Curtis Sittenfeld because her writing is pitch perfect and I wait for news of a new work by her the way the Beyhive hovers over Beyoncé’s Twitter page, waiting for her to drop a surprise visual album. Her collection of short stories, “You Think It, I’ll Say It” was my “Lemonade.”
Jesmyn Ward because no one loves poor black Mississippians as deeply as she does, or writes of the people who live in this area of the American South with as much wide-eyed wonder at the inexorable beauty of black folks.
Sarah Weinman because she is the future of true crime reporting. “The Real Lolita” is a page-turning look at a salacious kidnapping — which inspired Vladimir Nabokov, whether or not he wished to admit it — but it is also a sociological study of girlhood and the ways in which our views about rules and meanings of girlhood both have and haven’t changed since the publication of Nabokov’s book.
What’s the most interesting thing you learned from a book recently?
The breadth of Lorraine Hansberry’s political intelligence and curiosity in “Looking for Lorraine,” by Imani Perry. Also, Lorraine’s romantic relationship with Molly Malone Cook, who went on to become Mary Oliver’s partner.
What books besides your own would you recommend to somebody who wants to learn more about East Texas?
For sweeping historical epic, “The Wake of the Wind,” by J. California Cooper. For contemporary crime and page-turning fun, the Hap and Leonard series by Joe R. Lansdale. And, of course, the work of James Lee Burke.
What moves you most in a work of literature?
Which books got you hooked on crime fiction?
It’s more mystery story than “crime fiction,” but I was absolutely mesmerized by “The Westing Game,” by Ellen Raskin, when I was a kid. I must have read it 15 times. It lit up my mind in a way that other books didn’t. What do you mean “Sunset Towers faced east and had no towers”? I was literally hooked from the first page.
How do you organize your books?
See an empty space. Fill it with a book.
What book might people be surprised to find on your shelves?
“Bachelor Nation,” by Amy Kaufman.
What’s the last book you recommended to a member of your family?
“Washington Black,” by Esi Edugyan — to my dad.
You’re organizing a literary dinner party. Which three writers, dead or alive, do you invite?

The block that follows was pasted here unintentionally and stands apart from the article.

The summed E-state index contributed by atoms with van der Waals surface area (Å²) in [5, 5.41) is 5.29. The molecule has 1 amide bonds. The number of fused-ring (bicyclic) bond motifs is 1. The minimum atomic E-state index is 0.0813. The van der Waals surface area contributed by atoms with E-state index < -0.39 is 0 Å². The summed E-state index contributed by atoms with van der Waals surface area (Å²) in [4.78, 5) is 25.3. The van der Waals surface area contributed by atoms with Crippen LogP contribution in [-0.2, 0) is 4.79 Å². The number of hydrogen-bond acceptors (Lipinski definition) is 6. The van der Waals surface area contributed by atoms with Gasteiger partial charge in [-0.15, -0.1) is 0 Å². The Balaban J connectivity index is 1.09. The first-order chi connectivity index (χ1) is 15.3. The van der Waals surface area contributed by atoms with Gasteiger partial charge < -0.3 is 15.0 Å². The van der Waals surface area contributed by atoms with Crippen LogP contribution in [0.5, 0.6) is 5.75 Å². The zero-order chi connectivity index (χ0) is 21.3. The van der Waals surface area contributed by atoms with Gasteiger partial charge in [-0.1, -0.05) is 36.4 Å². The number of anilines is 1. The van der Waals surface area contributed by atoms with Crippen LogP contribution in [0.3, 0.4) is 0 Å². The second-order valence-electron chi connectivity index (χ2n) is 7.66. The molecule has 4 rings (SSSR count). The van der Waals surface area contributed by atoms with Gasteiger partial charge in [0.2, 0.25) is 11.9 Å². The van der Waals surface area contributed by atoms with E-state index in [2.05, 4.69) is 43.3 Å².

Larry Brown, Toni Morrison and Philip Roth — because there’s a significant chance that a spirited debate might break out, and I love drama above all things.
You’re a TV writer as well as a novelist. What books would you love to see adapted for the small screen?
“Circe,” by Madeline Miller. I never saw a single episode of “Game of Thrones,” but I would watch the hell out of this female-centric mythical epic.
“Prep,” by Curtis Sittenfeld. A prep school coming-of-age story, with deep observations about class? Yes, please.
“Middlesex,” by Jeffrey Eugenides. Family. Questions of identity. And a broad history of the city of Detroit. I would love to see this.
“Lit,” by Mary Karr. A woman with a biting sense of humor faces her alcoholism with candor, as she pieces together a homegrown approach to rehabbing her life and relationship with her child. It could be an incredible vehicle for an actress.
You’re welcome, Hollywood!
Disappointing, overrated, just not good: What book did you feel as if you were supposed to like, and didn’t? Do you remember the last book you put down without finishing?
Why would I ever answer this in print?
Whom would you want to write your life story?
What books are you embarrassed not to have read yet?
More James Baldwin. I’ve only read “Notes of a Native Son” and “Another Country.”
What do you plan to read next?
Well, since I’ve just admitted the above, probably some more James Baldwin. But it is also highly likely that my pre-order of Laura Lippman’s “Lady in the Lake” will be read first. Or Colson Whitehead’s latest, “The Nickel Boys.” I am highly intoxicated by the brightness of contemporary fiction. It is so exciting and urgent to me, and it’s what I am most interested in reading on any given day.